Thursday, April 17, 2014
The Associated Press
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In this June 9, 1983, photo, British Prime Minister Margaret Thatcher leaves a London polling station with her husband, Dennis, after casting their votes in the general election.
In this Feb. 20, 1985, photo, former British Prime Minister Margaret Thatcher meets with her friend and political ally President Ronald Reagan during a visit to the White House in Washington.
Milestones in the life of Margaret Thatcher
Oct. 13, 1925: Born at Grantham, central England.
June 1947: Graduates from Oxford with a chemistry degree.
Dec. 13, 1951: Marries Denis Thatcher, a wealthy oil executive.
Aug. 15, 1953: Gives birth to twins, Mark and Carol.
June 1, 1954: Qualifies as a lawyer.
Oct. 8, 1959: Elected to Parliament.
June 20, 1970: Becomes education secretary.
Feb. 11, 1975: Elected leader of the Conservative Party.
May 3, 1979: Wins national elections, becomes prime minister.
June 9, 1983: Wins second term.
June 11, 1987: Wins third term.
Jan. 3, 1988: Becomes Britain's longest continuously serving prime minister of 20th century.
Nov. 22, 1990: Announces resignation after party revolt.
Nov. 28, 1990: John Major succeeds her as prime minister.
June 26, 1992: Becomes Baroness Thatcher of Kesteven, a member of the unelected House of Lords with a lifetime title.
March 22, 2002: Ends public speaking after suffering a series of small strokes.
June 26, 2003: Her husband, Sir Denis Thatcher, dies.
April 8, 2013: Dies of stroke.
She profited from the enormous crisis facing the Labour Party government led by Harold Wilson and later James Callaghan. Britain was near economic collapse, its currency propped up by the International Monetary Fund, and its once-defiant spirit seemingly broken.
The sagging Labour government had no parliamentary majority after 1977, and the next year it suffered through a "winter of discontent" with widespread strikes disrupting vital public services, including hospital care and even grave digging. The government's effort to hold the line on inflation led to chaos in the streets.
Britain seemed adrift, no longer a credible world power, falling from second- to third-tier status.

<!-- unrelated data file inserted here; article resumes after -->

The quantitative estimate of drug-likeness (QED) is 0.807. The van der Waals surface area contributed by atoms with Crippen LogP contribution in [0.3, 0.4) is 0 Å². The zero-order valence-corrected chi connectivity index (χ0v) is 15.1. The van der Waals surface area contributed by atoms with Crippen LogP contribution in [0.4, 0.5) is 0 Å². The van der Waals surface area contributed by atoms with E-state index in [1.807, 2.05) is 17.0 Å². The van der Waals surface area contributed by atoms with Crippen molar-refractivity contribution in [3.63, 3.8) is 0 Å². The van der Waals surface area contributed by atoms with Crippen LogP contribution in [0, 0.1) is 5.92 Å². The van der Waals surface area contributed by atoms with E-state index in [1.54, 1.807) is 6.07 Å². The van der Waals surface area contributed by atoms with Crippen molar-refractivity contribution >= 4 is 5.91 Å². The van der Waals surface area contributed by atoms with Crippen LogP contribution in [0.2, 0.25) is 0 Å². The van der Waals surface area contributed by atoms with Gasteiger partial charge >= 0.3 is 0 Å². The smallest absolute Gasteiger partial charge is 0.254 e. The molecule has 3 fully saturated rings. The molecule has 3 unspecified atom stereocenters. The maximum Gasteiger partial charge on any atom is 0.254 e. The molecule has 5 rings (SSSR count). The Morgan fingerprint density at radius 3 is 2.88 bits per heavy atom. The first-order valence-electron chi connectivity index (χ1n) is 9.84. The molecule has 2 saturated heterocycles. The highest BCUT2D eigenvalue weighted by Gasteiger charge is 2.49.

It was then, Thatcher wrote in her memoirs, that she came to the unshakable, almost mystical belief that only she could save Britain. She cited a deep "inner conviction" that this would be her role.
Events seemed to be moving her way when she led the Conservative Party to victory in 1979, with a commitment to reduce the state's role and champion private enterprise.
She was underestimated at first — by her own party, by the media, later by foreign adversaries. But they all soon learned to respect her. Thatcher's "Iron Lady" nickname was coined by Soviet journalists, a grudging testament to her ferocious will and determination.
Thatcher set about upending decades of liberal doctrine, successfully challenging Britain's welfare state and socialist traditions, in the process becoming the reviled bete noire of the country's left-wing intelligentsia.
She is perhaps best remembered for her hardline position during the pivotal strike in 1984 and 1985 when she faced down coal miners in an ultimately successful bid to break the power of Britain's unions. It was a reshaping of the British economic and political landscape that endures to this day.
It is for this that she is revered by free-market conservatives, who say the restructuring of the economy led to a boom that made London the rival of New York as a global financial center. The left demonized her as an implacably hostile union buster, with stone-cold indifference to the poor. But her economic philosophy eventually crossed party lines: Tony Blair led a revamped Labour Party to victory by adopting some of her ideas.
Thatcher was the West's most outspoken opponent of imposing economic sanctions on South Africa's minority government to end apartheid. She contended such sanctions cost jobs, including in Britain, hurt South Africa's black majority most and harden white resistance to change.
In 1986, Britain's Cabinet unanimously supported her resistance to such sanctions. As a result, protests ensued and many accused her of supporting the apartheid regime.
Margaret Hilda Roberts was born on Oct. 13, 1925. She learned the values of thrift, discipline and industry as the dutiful daughter of Alfred Roberts, a grocer and Methodist lay preacher who eventually became the mayor of Grantham, a modest-sized town in Lincolnshire, 180 kilometers (110 miles) north of London.
Thatcher's personality, like that of so many of her contemporaries, was shaped in part by the traumatic events during her childhood. When World War II broke out, her hometown was one of the early targets for Luftwaffe bombs. Her belief in the need to stand up to aggressors was rooted in the failure of Prime Minister Neville Chamberlain's attempt to appease Adolf Hitler rather than confront him.
Thatcher said she learned much about the world simply by studying her father's business. She grew up in the family's apartment just above the shop.
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click image to enlarge
Margaret Thatcher, shown here in a 1969 photo. For admirers, she was a savior who rescued Britain from ruin and laid the groundwork for an extraordinary economic renaissance. For critics, she was a heartless tyrant who ushered in an era of greed that kicked the weak into the streets and let the rich become filthy rich.